• Diet 4 MicroGut

    Microorganisms in foods and in humans: study of the microbiota and the related metabolome.

  • Diet 4 MicroGut

    Microorganisms in foods and in humans: study of the microbiota and the related metabolome.

  • Diet-Human health

    The human body houses a huge microbial ecosystem, including the intestinal and oral microbiota. Both these ecosystems, and, in particular, the intestinal one, are responsible for maintaining human health.

  • Diet-Microbiota relationship

    Diet is a reservoir of microbes and the feeding for human resident microorganisms, therefore, it is inevitably linked to diversity and functionality of the oral andintestinal microbiota.

  • Few information is available

    A cross-search for "human gut microbiota" and "health" in the ISI Web of Knowledge database, results in more than 550 hits, only in the last 5 years. Less than 10 hits come out combining the terms “vegetarians” and "human gut microbiota"

Created on 08 September 2015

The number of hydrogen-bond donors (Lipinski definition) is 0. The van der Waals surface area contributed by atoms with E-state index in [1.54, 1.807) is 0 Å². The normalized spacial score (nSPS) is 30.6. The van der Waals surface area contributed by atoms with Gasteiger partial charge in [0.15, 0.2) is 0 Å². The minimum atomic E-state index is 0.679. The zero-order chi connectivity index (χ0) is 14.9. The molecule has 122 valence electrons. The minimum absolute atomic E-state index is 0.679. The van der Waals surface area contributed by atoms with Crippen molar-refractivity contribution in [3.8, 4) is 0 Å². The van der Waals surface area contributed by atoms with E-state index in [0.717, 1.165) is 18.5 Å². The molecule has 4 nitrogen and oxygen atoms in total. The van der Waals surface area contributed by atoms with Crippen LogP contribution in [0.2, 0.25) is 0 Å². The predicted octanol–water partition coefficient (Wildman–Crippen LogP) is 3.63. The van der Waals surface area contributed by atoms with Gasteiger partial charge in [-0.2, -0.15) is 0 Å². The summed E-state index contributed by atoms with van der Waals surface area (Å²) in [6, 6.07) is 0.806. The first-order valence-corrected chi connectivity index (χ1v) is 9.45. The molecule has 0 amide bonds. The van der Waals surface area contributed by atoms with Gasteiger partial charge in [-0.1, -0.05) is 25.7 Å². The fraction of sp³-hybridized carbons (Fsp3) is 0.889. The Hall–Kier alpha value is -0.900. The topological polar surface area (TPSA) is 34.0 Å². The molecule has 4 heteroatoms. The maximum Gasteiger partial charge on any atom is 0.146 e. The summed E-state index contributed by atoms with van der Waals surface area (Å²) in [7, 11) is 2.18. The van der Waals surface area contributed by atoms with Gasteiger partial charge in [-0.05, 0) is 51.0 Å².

In this study, the fecal microbiota of 153 healthy volunteers, recruited from four different locations in Italy, has been  studied by coupling viable counts, on different microbiological media, with ribosomal RNA Denaturing Gradient Gel Electrophoresis (rRNA-DGGE). The volunteers followed three different diets, namely omnivore, ovo-lacto-vegetarian and vegan. The results obtained from culture-dependent and -independent methods have underlined a high level of similarity of the viable fecal microbiota for  the three  investigated diets. The rRNA DGGE profiles were very complex and comprised a total number of bands that varied from 67 to 64 for the V3 and V9 regions of the 16S rRNA gene, respectively. Only a few bands were specific in/of all three diets, and the presence of common taxa associated with the dietary habits was found. As far as the viable counts are concerned, the high similarity of the fecal microbiota was once again confirmed, with only a few of the investigated groups showing  significant differences. Interestingly, the samples grouped differently, according to the recruitment site, thus highlighting a higher impact of the food consumed by the volunteers in the specific geographical locations than that of the type of diet. Lastly, it should be mentioned that the fecal microbiota DGGE profiles obtained from the DNA were clearly separated from those produced using RNA, thus underlining a difference between the total and viable populations in the fecal samples.

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